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I have a timestamp exported from a program that I'm not sure how to convert programmatically using c#

I can get more examples if required

any pointers would be appreciated

1280833200 == 3 aug 2010 12:00

thanks,

Mark

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3 Answers 3

up vote 4 down vote accepted

It's Unix time - the number of seconds since midnight UTC on 1st January 1970. You can use this site to convert the timestamp to an ordinary date and time.

As for conversion in C#, this should work:

double timestamp = 1280833200;
DateTime dateTime = new DateTime(1970, 1, 1, 0, 0, 0, 0);
dateTime = dateTime.AddSeconds(timestamp);
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Cheers, First CORRECT answer :-) much appreciated –  foz1284 Sep 2 '10 at 21:24

isnt that the datetime in ticks Unix time?

edit: yes it is: http://www.epochconverter.com/

You can make a DateTime by adding those seconds to a new date.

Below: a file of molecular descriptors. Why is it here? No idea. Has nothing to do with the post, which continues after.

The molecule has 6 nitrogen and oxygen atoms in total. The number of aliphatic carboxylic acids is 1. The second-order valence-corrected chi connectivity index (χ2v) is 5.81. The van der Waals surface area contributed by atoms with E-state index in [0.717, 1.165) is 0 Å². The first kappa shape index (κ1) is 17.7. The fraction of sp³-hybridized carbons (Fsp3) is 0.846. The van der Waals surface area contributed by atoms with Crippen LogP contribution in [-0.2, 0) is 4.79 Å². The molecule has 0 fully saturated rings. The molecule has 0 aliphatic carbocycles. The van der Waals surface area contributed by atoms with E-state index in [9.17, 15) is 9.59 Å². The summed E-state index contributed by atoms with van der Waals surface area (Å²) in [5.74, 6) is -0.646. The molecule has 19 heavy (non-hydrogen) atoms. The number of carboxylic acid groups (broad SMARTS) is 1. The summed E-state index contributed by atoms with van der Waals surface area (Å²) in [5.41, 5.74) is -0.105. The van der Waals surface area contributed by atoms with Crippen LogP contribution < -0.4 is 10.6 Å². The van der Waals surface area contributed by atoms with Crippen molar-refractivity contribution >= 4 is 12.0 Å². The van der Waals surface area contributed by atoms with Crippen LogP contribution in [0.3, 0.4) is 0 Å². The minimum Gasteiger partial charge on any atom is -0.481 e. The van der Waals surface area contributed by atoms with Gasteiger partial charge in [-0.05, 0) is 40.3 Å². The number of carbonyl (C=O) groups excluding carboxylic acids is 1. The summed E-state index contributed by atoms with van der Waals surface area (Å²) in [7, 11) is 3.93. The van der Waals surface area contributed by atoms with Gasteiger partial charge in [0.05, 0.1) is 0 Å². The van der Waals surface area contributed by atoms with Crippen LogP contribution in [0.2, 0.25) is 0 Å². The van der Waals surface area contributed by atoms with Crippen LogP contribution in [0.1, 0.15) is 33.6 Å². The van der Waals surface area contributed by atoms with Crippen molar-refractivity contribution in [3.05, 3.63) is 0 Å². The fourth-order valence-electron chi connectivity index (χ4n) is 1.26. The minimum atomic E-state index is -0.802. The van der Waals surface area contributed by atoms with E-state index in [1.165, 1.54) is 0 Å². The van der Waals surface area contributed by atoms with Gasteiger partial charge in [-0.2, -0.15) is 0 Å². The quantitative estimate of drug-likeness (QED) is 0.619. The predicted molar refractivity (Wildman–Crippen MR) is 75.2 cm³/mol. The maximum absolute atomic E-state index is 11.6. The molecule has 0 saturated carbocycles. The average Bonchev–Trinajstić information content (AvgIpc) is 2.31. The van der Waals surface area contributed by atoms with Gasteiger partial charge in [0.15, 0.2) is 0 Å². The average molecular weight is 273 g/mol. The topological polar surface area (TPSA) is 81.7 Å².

DateTime d = new DateTime(1970, 1, 1, 0, 0, 0)).AddSeconds(1280833200)
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1  
The "ticks" in a .NET timestamp are "the number of 100-nanosecond intervals that have elapsed since January 1, 0001 at 00:00:00.000 in the Gregorian calendar" according to msdn.microsoft.com/en-us/library/z2xf7zzk.aspx, which is not the same measurement or epoch as a Unix timestamp. –  Bob Sep 2 '10 at 21:12
    
Nope, a tick is 100 nanoseconds, and the 'epoch' is the year 1. 1280833200 is a Unix timestamp (seconds since midnight on 1970-01-01). –  Richard Fearn Sep 2 '10 at 21:14
    
@p.campbell why did you edit a wrong answer to fix it instead of just upvoting a correct answer? –  Bob Sep 2 '10 at 21:21

This is a Unix timestamp; number of seconds since Jan 1, 1970. You can convert like:

DateTime epoch = new DateTime(1970,1,1);
DateTime ts = epoch.AddSeconds(1280833200);
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thanks, just too slow :-) –  foz1284 Sep 2 '10 at 21:25
    
@foz I think I beat Richard by about 30 seconds, actually . . . but I'm glad you accepted a correct answer :) –  Bob Sep 3 '10 at 14:46
    
not sure, I remember seeing yours said it was a minute later! anyhow, thanks to both of you. –  foz1284 Sep 3 '10 at 19:21

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